This week, teachers reacted to news of the Superintendent's departure with reactions spanning from joyful to sobering. As one of the many concerned teachers who wondered why on earth a non-educator would be selected to lead a school district, I felt John Deasy's decision to step down was the right one. But why was he ever hired in the first place?

The prevailing narrative is that public schools are failing and that infusing them with the business model of competition and reward and punish would push them to do better. This, in spite of no evidence that the schools are doing as poorly as those who have a vested interest in their failure say they are. I see nothing wrong in hiring someone that has risen through the ranks, knows the frustration of teaching in an overcrowded, under-resourced classroom. One that has been whacked in the head by a flying water bottle or a mushy burrito. One that has seen the gleam of understanding in a student's eye when they finally get the lesson that you crafted as an art.

Here's my wish list for the next superintendent of Los Angeles schools:

1. Select someone not beholden to corporate interests-There should be a law where if you serve in a public office, you are prohibited from departing to private industry to benefit from the decisions you made while in office. You shouldn't sit on corporate boards like Scholastic or make commercials for Apple while you are in office. Decisions should be researched based and sound.

2. Do for L.A. kids what you would do for your own-if small class sizes are a selling point for your child's private school, then they should be the same for the majority black and brown kids of our district.

3. Listen to teachers-maintain on open line with the troops on the ground. Sometimes the message gets filtered when you have to many people in between.

4. Require significant experience in schools-TFA teachers are great. But youth does not always equal greatness. In fact, there is no substitute for experience. The schools that survived the Misis crisis had veteran administrators on staff who knew how to program students without a computer. A superintendent has had to have risen through the ranks to know exactly how each level is supposed to function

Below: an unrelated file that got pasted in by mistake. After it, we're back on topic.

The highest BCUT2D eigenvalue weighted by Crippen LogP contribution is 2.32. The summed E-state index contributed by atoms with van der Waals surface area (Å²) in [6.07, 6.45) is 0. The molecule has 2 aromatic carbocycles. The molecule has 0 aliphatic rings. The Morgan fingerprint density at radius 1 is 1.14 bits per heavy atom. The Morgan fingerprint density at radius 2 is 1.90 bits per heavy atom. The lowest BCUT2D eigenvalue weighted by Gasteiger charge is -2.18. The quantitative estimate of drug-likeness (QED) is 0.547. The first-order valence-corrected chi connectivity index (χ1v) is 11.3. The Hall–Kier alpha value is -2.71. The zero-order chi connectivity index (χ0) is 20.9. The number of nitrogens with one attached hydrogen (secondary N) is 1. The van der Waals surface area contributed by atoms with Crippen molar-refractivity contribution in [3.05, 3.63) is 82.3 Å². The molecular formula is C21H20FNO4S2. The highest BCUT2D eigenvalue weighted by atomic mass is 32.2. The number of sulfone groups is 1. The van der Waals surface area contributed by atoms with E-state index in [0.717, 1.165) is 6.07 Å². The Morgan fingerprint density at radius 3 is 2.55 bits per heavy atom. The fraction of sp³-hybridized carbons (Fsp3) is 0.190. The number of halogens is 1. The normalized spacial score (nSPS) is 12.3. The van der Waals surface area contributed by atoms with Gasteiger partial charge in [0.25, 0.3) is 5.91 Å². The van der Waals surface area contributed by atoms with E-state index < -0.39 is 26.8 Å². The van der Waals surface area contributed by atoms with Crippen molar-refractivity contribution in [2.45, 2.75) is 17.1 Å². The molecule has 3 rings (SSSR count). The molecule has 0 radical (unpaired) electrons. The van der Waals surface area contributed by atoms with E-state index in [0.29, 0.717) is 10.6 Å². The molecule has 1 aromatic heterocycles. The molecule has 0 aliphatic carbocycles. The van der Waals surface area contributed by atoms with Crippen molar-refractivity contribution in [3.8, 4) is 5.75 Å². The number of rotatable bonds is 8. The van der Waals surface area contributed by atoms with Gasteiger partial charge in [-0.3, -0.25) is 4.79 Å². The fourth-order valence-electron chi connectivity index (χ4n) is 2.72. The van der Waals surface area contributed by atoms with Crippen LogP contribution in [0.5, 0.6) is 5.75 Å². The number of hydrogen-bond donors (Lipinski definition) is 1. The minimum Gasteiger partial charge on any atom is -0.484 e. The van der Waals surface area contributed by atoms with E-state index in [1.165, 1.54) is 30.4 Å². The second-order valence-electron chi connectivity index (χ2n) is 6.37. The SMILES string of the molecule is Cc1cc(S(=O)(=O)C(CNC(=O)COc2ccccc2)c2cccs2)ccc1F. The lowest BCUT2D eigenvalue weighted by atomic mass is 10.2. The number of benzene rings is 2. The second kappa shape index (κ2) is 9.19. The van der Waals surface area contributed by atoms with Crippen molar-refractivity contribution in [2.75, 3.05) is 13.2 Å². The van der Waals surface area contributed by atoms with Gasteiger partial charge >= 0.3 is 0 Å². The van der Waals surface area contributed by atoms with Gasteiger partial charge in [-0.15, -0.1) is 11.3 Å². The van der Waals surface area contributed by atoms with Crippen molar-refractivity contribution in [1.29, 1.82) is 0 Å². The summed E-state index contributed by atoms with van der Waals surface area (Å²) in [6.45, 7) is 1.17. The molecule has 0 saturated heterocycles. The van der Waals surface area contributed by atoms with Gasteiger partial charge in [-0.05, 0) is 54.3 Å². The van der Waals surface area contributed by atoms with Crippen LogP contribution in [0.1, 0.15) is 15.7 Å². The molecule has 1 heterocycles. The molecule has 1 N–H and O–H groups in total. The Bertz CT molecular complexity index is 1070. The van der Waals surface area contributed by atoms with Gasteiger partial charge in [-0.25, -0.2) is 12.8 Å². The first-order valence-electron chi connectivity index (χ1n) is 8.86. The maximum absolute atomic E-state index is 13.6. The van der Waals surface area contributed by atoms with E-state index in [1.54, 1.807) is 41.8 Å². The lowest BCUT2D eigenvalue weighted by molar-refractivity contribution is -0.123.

5. Do something about unchecked charter growth-it's affecting regular schools by draining the most able of families. It causes destabilization. It drains resources. If the charter model is so great, allow schools the autonomy to do what charters do.

And finally,

6. Do something great! We are an amazing city with incredible students, dedicated teachers and staff, and parents who want to help schools. We should be a model for other districts.

While Deasy's departure could be a sign of better things to come, I am saddened at three years of lost progress. It is not a cause for celebration. It is a time of reflection for us as teachers for what we need to do to make sure our voices are heard and mistakes like these are not repeated.

Saturday, August 30, 2014

iPads Are Good For Students, Aren't They?



If you believe technology can replace teachers, then yes. I do not believe it.

Let me back up. Hi! My name is Martha Infante and I have been in education for 24 years. I love teaching. I would also love a class set of computers for my students to do research and projects, but our schools have been decimated in recent years with budget cuts and we are only now recovering. In fact, this is what got me started in blogging.

Why is the iPad issue so controversial? It might be because our Superintendent John Deasy, who sees himself as a champion of civil rights, believes iPads will equalize educational opportunities for students from poverty. Not more teachers, counselors, clean buildings, resources, training...but iPads.
The Los Angeles Unified School District, however, is paying $768 per device for its students, teachers and administrators, making it one of the nation's most expensive technology programs.
After we overpaid for these devices with bond money, they made their appearance in my school for one purpose only: to test children. No opportunity to Skype with schools around the world, no ability to make Prezis, no general internet access to look stuff up. Once testing was over, these devices were sent back to the district.

What did we give up when choosing these expensive devices? Well, the money that could have gone to infrastructure went to iPads. As a result, schools have ant, roach, and rodent issues, broken classrooms and buildings, and few devices to use for instructional purposes.


I have a real problem with not involving teachers in the conversation. My main concern was that students would get robbed (and possibly injured) while taking their iPads home. This happens regularly in the neighborhood where I teach, for much less valuable items.

With no policies and safeguards in place, these devices would "disappear" from schools and find themselves on the black market.
At Dymally Senior High, "current and former administrators refused to take responsibility for missing computer devices," the report said.-LA Times
Students will not want to use these devices with only Pearson software installed on them.

Was each school's wifi network enough to handle the usage by their entire student body?

No one asked us, the teachers, and every last prediction came true. When people started asking questions, they were silenced.

Now I start my school year with students sharing cell phones with each other to do research (contrary to popular belief, not all students from poverty have internet access). I research ways to write grants for a class set of kindles, because these are the most affordable and at least they can connect to the worldwide web.

But worse, I suffer the insult of a Bostonian man telling me that he is more interested and invested in improving the lives of our students than I and thousands of others of educators are and have been.

I am not content to let this ride out. My students don't have a voice (yet) and I do. Stay tuned for more blogging this year, and thank you for reading.